be in writing, to ensure that, once you do choose a consultant, he or she
knows exactly what you want and expectations are clear. You can edit it
with the consultant you choose, of course.
Only after you have the task description in writing are you ready to
If that doesn't result in candidates for your position, have a look again at
your position description. Are you asking too much of a candidate in terms
of time? Are you asking too much of a volunteer - do you need to make the
position paid in order to be able to get someone who has the expertise and
will need the financial support in order to provide the time required? Do
you need to break the assignment up into smaller tasks, and recruit a team
rather than just one volunteer? Does the task just look like a long list of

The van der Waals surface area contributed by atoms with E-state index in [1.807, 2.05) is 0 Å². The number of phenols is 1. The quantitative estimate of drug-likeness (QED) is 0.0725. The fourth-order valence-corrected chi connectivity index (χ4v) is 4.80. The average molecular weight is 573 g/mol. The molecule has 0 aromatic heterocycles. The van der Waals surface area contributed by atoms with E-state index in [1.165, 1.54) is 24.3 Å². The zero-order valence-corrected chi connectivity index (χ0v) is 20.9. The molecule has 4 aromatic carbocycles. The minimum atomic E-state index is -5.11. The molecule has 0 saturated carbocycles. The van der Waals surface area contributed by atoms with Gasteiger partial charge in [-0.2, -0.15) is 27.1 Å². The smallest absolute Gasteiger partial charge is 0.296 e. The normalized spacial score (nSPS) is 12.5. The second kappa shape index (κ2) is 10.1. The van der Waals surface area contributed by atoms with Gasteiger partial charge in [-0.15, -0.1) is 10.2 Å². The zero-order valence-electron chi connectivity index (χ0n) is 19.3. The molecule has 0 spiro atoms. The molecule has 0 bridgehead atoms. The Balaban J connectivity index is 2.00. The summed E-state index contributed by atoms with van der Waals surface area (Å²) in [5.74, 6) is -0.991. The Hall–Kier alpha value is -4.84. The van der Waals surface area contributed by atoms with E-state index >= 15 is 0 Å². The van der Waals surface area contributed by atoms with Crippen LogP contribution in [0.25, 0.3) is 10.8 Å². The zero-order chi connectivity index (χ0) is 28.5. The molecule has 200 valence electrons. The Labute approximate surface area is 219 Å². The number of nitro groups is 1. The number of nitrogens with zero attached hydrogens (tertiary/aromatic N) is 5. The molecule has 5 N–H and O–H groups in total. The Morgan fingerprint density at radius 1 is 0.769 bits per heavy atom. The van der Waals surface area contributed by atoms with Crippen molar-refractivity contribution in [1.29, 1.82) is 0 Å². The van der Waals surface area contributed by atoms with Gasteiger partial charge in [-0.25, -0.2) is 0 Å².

work to do, never mentioning how this work benefits the nonprofit or the
community it serves?
- Contact other organizations of a similar size and budget to yours, to
seek recommendations for possible candidates (remember, both paid staff
AND volunteer consultants), and to gather success AND horror stories.
Ask the staff what they liked about a tech consultant they may
recommend, what the results of this consultant's work was, and what
advice they might have that could help you prepare to work with such a
consultant. Even if you end up looking for consultants elsewhere, you
will have a better understanding of what a successful tech-related
consultancy looks like -- and what kinds you want to avoid.
- Post a notice to your web site saying that you are looking for this
particular tech consultant. Be as detailed as possible about what you
want the tech consultant to accomplish, per the detailed task
description you wrote before you started recruiting.
- Send an email to all of your current volunteers, including your board
of directors, letting them know about this position. Include the URL of
the job description on your web site.
- Use social media - your Facebook page, your Twitter account, etc.